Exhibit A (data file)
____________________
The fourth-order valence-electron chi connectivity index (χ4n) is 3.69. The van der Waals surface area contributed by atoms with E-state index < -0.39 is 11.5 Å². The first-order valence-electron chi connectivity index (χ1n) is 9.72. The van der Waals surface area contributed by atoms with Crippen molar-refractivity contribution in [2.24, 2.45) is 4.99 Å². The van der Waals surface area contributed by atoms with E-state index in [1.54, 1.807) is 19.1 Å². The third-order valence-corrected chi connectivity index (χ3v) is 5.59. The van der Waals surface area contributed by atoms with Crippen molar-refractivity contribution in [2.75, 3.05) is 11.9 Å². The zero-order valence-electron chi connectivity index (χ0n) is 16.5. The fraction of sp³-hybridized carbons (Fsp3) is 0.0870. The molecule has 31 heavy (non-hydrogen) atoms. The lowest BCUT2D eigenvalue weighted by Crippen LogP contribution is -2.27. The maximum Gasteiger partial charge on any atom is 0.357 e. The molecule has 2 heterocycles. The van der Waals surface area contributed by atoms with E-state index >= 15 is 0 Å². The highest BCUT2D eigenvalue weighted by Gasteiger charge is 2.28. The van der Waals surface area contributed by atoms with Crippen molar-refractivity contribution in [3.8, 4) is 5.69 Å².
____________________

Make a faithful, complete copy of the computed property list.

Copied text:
The fourth-order valence-electron chi connectivity index (χ4n) is 3.69. The van der Waals surface area contributed by atoms with E-state index < -0.39 is 11.5 Å². The first-order valence-electron chi connectivity index (χ1n) is 9.72. The van der Waals surface area contributed by atoms with Crippen molar-refractivity contribution in [2.24, 2.45) is 4.99 Å². The van der Waals surface area contributed by atoms with E-state index in [1.54, 1.807) is 19.1 Å². The third-order valence-corrected chi connectivity index (χ3v) is 5.59. The van der Waals surface area contributed by atoms with Crippen molar-refractivity contribution in [2.75, 3.05) is 11.9 Å². The zero-order valence-electron chi connectivity index (χ0n) is 16.5. The fraction of sp³-hybridized carbons (Fsp3) is 0.0870. The molecule has 31 heavy (non-hydrogen) atoms. The lowest BCUT2D eigenvalue weighted by Crippen LogP contribution is -2.27. The maximum Gasteiger partial charge on any atom is 0.357 e. The molecule has 2 heterocycles. The van der Waals surface area contributed by atoms with E-state index >= 15 is 0 Å². The highest BCUT2D eigenvalue weighted by Gasteiger charge is 2.28. The van der Waals surface area contributed by atoms with Crippen molar-refractivity contribution in [3.8, 4) is 5.69 Å².